Nozizwe Mhlanga, whose first name translates to “mother of nations,” was born into a family of eight children. Her parents instilled in her the importance of helping the less fortunate – a virtue that would lead to great impact in her community. Here is her story:
I’m a mom of many, philanthropist, business owner, travel and media consultant and founder of Nozizwe Mother of Nations Trust. Our late father was a local business man, city father, president of Highlanders Bosso football club, Jonathan Temba Mhlanga.
My mother was the first black secretary at the Chronicle Newspaper in Bulawayo. I am also a qualified pharmacist and toxicologist. Every family member has a name that has become what we do in life or for a living. For instance, my brother is named Lizwi and is the “voice of the family.” He is a PR consultant professionally.
Tell us more about Nozizwe Mother of Nations Trust.
Nozizwe Trust came into being in a very unique way. I was born into a family of helpers as it were – people who were passionate about helping the less privileged. I was named after my fathers’ great-aunty who was a healer and looked after children and widows. She also formed a church many years ago. Helping people has always been a family thing and over the years, different family members had something to do with helping others in vulnerable communities.
Our family was blessed with the gift of working with our hands, and over the years, the proceeds from the businesses somehow looked after others. [It was] our way of giving back to society and carrying on our family tradition.
Nozizwe told The Weight She Carries that in 2018, two years after her father passed on, she had a unique experience in church one time. A pastor told her she would one day meet a homeless disabled man and that the experience would be the birth of something mind-blowing. Indeed, the prophecy came to light.
One day after visiting family lawyers to discuss family inheritance issues, I came across a disabled homeless man. I went an extra mile to feed him with the money I had been given. I had found him lying on the pavement after collapsing from hunger. I noted with concern how people walked past him, ignoring him.
After I made sure he was fine, I later took to social media and blogged about my experiences with this homeless man and the community reacted and started bringing me food and clothing and other items to help him. He in turn brought along other homeless people and the numbers grew from there. What I thought would be just that one act of kindness at the time turned out to be over 1,000. The trust was born using proceeds from my inheritance and a few dollars from well-wishers.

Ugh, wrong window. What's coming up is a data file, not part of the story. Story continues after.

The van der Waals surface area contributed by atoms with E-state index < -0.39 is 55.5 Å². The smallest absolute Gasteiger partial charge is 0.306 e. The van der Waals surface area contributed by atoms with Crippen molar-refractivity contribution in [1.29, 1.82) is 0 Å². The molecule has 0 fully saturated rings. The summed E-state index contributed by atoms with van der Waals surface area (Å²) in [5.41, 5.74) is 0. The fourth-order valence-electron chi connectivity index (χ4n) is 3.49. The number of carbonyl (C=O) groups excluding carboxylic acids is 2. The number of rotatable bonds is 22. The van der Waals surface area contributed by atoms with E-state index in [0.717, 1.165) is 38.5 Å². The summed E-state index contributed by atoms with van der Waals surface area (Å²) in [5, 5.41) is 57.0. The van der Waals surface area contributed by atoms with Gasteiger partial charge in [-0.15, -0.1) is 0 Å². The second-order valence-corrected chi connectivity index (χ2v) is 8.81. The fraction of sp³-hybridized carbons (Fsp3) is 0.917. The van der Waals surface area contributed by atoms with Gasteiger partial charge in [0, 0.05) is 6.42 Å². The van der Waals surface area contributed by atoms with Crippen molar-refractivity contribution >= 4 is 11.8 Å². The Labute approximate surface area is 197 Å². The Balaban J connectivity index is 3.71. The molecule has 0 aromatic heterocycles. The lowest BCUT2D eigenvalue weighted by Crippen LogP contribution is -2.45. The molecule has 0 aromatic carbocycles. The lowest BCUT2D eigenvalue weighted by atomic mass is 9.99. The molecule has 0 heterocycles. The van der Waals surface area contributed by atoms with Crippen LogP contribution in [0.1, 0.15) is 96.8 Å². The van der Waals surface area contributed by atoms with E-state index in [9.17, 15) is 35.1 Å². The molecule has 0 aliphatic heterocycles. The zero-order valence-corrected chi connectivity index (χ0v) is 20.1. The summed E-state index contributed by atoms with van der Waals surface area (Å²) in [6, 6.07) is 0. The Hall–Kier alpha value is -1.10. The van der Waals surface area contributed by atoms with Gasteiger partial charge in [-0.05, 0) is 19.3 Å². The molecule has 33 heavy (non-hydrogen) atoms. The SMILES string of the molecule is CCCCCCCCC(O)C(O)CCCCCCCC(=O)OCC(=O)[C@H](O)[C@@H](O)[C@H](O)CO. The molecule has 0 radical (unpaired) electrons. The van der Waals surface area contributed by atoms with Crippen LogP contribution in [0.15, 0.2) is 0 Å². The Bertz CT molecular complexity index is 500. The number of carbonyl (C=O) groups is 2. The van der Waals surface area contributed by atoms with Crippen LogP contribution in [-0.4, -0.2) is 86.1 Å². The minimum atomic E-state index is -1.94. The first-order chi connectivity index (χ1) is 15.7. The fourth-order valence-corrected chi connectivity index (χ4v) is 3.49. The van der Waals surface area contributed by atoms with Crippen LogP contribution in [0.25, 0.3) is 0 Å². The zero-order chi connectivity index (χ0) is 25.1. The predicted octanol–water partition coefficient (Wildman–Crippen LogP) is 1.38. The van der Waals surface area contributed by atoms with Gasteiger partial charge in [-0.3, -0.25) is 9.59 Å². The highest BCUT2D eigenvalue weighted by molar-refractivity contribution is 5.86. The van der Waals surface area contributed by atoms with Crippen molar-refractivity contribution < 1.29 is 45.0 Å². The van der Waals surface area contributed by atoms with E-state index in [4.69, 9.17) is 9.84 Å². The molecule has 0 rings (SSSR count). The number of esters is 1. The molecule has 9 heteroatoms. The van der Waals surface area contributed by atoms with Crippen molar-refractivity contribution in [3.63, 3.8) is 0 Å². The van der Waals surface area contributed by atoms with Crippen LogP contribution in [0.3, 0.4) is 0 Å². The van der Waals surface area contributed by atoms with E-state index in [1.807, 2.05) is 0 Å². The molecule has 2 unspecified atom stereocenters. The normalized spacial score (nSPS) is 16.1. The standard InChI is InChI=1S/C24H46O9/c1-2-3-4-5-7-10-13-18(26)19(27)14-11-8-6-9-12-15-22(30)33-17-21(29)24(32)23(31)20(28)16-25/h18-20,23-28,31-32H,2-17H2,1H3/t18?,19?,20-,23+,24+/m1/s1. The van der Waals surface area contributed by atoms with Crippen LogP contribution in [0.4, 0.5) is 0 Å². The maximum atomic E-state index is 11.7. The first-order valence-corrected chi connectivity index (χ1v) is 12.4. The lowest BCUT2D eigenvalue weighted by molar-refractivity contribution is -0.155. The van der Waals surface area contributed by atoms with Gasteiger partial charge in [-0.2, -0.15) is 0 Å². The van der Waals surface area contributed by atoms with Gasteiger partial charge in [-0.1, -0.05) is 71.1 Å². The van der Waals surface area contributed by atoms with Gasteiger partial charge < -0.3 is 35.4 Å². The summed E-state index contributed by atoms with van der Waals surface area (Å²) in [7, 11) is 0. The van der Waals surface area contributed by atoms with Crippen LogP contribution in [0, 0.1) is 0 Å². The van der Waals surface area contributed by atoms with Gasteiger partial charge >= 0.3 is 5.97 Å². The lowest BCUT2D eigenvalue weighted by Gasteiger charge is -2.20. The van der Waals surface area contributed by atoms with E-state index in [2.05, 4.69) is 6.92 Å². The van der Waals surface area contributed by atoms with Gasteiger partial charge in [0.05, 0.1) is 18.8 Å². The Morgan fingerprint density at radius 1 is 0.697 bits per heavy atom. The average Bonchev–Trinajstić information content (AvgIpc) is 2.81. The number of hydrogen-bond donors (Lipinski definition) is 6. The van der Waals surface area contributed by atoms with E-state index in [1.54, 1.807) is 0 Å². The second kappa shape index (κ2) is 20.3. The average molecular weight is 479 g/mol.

Tell us about your journey as the mother of a child with special needs.
My son Christian was born with bilateral talipes (double clubfoot). He had his first surgery when he was five months old when non-surgical intervention failed. I never had time to think or grieve, and I just accepted my child as he was. He grew up behaving like any other child even though he did not walk in the normal way. He was a happy child, quiet in public but full of mischief around family. Much support came from my in-laws, maternal grandparents, aunts and siblings.
Nozizwe explained that her son’s condition deteriorated as he grew older and she had to find help for him. She went back to social media and shared her story. Help came from strangers in Kenya who referred her to an orthopaedic hospital in Zambia.
We set off not knowing what to expect and my experience there afforded me my first close interactions with single mothers, orphans and disabled children.
I finally learnt that my son’s condition wasn’t my fault. I learnt that he was not the only child with health-related issues. I saw children with far worse disabilities than my son and that touched me. We blended in and adapted in a foreign country for the duration of his treatment, which by God’s grace was free till the age of 18…I learnt a lot about patience and love and giving and the kindness of strangers.
My most memorable times were being voted in by the public as Inspirational Woman of the Month and being honoured by several banks in Zimbabwe then getting calls from local famous soccer stars to international icons cheering me on and telling me not to give up.
What is your advice to women or people living with disabilities?
My advice is ‘speak out.’ Don’t be afraid to ask for help. Don’t be afraid to try new things. Reach out to others; don’t hide in the shadows. Help comes from unlikely places.
I’m blessed with many wonderful people and corporate helpers who coordinate most, if not all, my workload. My biological children and my partners are a big part of what I do and are my biggest support. My partners and support have been especially from Partners Baker, Sara Smit, Lenox Mhlanga, Senzelwe Jubane, Muziwandile Dube, Francis K Asiedu.
My key achievements have been finally attaining international exposure for what we do in the back of beyond.
I can never get over how people on the other side of the globe follow what we do in various communities. It is inspiring to receive letters and messages of encouragement from all over the world.
I never really think about who is watching; for me, the biggest achievement is seeing a big smile on someone’s face. People become like family when we’re out there and I enjoy meeting people from all walks of life irrespective of the challenges they face. I’m just happy to be the reason someone smiles.
You can keep up with Nozizwe on the following platforms: